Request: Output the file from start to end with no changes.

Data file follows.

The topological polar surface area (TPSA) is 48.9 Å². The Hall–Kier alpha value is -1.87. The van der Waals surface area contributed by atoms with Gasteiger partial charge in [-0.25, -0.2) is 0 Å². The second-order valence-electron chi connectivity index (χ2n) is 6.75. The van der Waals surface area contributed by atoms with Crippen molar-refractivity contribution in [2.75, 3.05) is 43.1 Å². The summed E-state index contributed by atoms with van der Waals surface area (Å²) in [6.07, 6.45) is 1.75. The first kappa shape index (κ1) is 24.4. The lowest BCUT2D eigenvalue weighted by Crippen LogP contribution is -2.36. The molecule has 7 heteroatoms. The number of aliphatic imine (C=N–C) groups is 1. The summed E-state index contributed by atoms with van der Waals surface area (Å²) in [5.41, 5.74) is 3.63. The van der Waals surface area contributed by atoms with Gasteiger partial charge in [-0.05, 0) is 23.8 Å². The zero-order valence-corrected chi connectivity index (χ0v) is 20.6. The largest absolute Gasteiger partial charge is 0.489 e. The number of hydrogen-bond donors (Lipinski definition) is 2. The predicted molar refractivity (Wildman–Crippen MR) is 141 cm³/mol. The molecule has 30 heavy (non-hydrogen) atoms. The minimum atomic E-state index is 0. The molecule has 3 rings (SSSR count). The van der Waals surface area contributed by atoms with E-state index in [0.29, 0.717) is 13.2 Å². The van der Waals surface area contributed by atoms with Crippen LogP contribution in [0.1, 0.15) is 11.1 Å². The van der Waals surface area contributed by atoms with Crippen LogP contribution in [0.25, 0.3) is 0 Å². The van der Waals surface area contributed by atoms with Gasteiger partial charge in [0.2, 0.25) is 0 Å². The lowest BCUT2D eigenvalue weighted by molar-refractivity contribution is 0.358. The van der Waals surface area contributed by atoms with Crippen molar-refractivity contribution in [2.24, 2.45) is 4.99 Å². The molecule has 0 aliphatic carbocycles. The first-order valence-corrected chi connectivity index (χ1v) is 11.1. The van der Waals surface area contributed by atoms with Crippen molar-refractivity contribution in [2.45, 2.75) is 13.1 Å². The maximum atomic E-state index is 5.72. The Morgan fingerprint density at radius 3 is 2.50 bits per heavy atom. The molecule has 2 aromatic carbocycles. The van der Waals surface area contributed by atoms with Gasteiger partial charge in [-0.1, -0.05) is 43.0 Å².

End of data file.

The topological polar surface area (TPSA) is 48.9 Å². The Hall–Kier alpha value is -1.87. The van der Waals surface area contributed by atoms with Gasteiger partial charge in [-0.25, -0.2) is 0 Å². The second-order valence-electron chi connectivity index (χ2n) is 6.75. The van der Waals surface area contributed by atoms with Crippen molar-refractivity contribution in [2.75, 3.05) is 43.1 Å². The summed E-state index contributed by atoms with van der Waals surface area (Å²) in [6.07, 6.45) is 1.75. The first kappa shape index (κ1) is 24.4. The lowest BCUT2D eigenvalue weighted by Crippen LogP contribution is -2.36. The molecule has 7 heteroatoms. The number of aliphatic imine (C=N–C) groups is 1. The summed E-state index contributed by atoms with van der Waals surface area (Å²) in [5.41, 5.74) is 3.63. The van der Waals surface area contributed by atoms with Gasteiger partial charge in [-0.05, 0) is 23.8 Å². The zero-order valence-corrected chi connectivity index (χ0v) is 20.6. The largest absolute Gasteiger partial charge is 0.489 e. The number of hydrogen-bond donors (Lipinski definition) is 2. The predicted molar refractivity (Wildman–Crippen MR) is 141 cm³/mol. The molecule has 30 heavy (non-hydrogen) atoms. The minimum atomic E-state index is 0. The molecule has 3 rings (SSSR count). The van der Waals surface area contributed by atoms with E-state index in [0.29, 0.717) is 13.2 Å². The van der Waals surface area contributed by atoms with Crippen LogP contribution in [0.1, 0.15) is 11.1 Å². The van der Waals surface area contributed by atoms with Crippen LogP contribution in [0.25, 0.3) is 0 Å². The van der Waals surface area contributed by atoms with Gasteiger partial charge in [0.2, 0.25) is 0 Å². The lowest BCUT2D eigenvalue weighted by molar-refractivity contribution is 0.358. The van der Waals surface area contributed by atoms with Crippen molar-refractivity contribution in [2.24, 2.45) is 4.99 Å². The molecule has 0 aliphatic carbocycles. The first-order valence-corrected chi connectivity index (χ1v) is 11.1. The van der Waals surface area contributed by atoms with Crippen molar-refractivity contribution in [2.45, 2.75) is 13.1 Å². The maximum atomic E-state index is 5.72. The Morgan fingerprint density at radius 3 is 2.50 bits per heavy atom. The molecule has 2 aromatic carbocycles. The van der Waals surface area contributed by atoms with Gasteiger partial charge in [-0.1, -0.05) is 43.0 Å².